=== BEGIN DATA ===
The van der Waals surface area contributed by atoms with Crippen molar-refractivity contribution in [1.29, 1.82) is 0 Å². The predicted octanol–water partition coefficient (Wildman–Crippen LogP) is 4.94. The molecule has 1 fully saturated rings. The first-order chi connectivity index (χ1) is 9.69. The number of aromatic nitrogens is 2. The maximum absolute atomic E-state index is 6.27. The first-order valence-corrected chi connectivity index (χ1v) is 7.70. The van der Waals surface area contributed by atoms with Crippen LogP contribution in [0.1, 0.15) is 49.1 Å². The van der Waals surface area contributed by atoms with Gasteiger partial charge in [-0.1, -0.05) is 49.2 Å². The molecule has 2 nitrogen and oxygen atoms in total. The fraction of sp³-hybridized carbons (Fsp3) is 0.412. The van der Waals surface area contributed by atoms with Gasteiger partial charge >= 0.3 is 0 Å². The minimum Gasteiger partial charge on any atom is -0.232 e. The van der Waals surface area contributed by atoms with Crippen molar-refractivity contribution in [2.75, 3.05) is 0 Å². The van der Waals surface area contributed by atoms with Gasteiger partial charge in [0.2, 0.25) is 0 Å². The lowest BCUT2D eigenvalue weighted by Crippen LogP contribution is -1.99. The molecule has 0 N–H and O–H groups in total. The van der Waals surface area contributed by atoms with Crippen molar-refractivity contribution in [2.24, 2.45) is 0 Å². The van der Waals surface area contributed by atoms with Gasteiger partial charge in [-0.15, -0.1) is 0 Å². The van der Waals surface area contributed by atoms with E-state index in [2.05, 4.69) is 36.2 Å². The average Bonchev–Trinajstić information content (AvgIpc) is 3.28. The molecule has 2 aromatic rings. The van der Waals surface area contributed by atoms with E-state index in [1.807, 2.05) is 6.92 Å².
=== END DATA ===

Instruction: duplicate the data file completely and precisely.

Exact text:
The van der Waals surface area contributed by atoms with Crippen molar-refractivity contribution in [1.29, 1.82) is 0 Å². The predicted octanol–water partition coefficient (Wildman–Crippen LogP) is 4.94. The molecule has 1 fully saturated rings. The first-order chi connectivity index (χ1) is 9.69. The number of aromatic nitrogens is 2. The maximum absolute atomic E-state index is 6.27. The first-order valence-corrected chi connectivity index (χ1v) is 7.70. The van der Waals surface area contributed by atoms with Crippen LogP contribution in [0.1, 0.15) is 49.1 Å². The van der Waals surface area contributed by atoms with Gasteiger partial charge in [-0.1, -0.05) is 49.2 Å². The molecule has 2 nitrogen and oxygen atoms in total. The fraction of sp³-hybridized carbons (Fsp3) is 0.412. The van der Waals surface area contributed by atoms with Gasteiger partial charge >= 0.3 is 0 Å². The minimum Gasteiger partial charge on any atom is -0.232 e. The van der Waals surface area contributed by atoms with Crippen molar-refractivity contribution in [2.75, 3.05) is 0 Å². The van der Waals surface area contributed by atoms with Gasteiger partial charge in [0.2, 0.25) is 0 Å². The lowest BCUT2D eigenvalue weighted by Crippen LogP contribution is -1.99. The molecule has 0 N–H and O–H groups in total. The van der Waals surface area contributed by atoms with Crippen molar-refractivity contribution in [2.24, 2.45) is 0 Å². The van der Waals surface area contributed by atoms with Gasteiger partial charge in [-0.15, -0.1) is 0 Å². The van der Waals surface area contributed by atoms with E-state index in [2.05, 4.69) is 36.2 Å². The average Bonchev–Trinajstić information content (AvgIpc) is 3.28. The molecule has 2 aromatic rings. The van der Waals surface area contributed by atoms with E-state index in [1.807, 2.05) is 6.92 Å².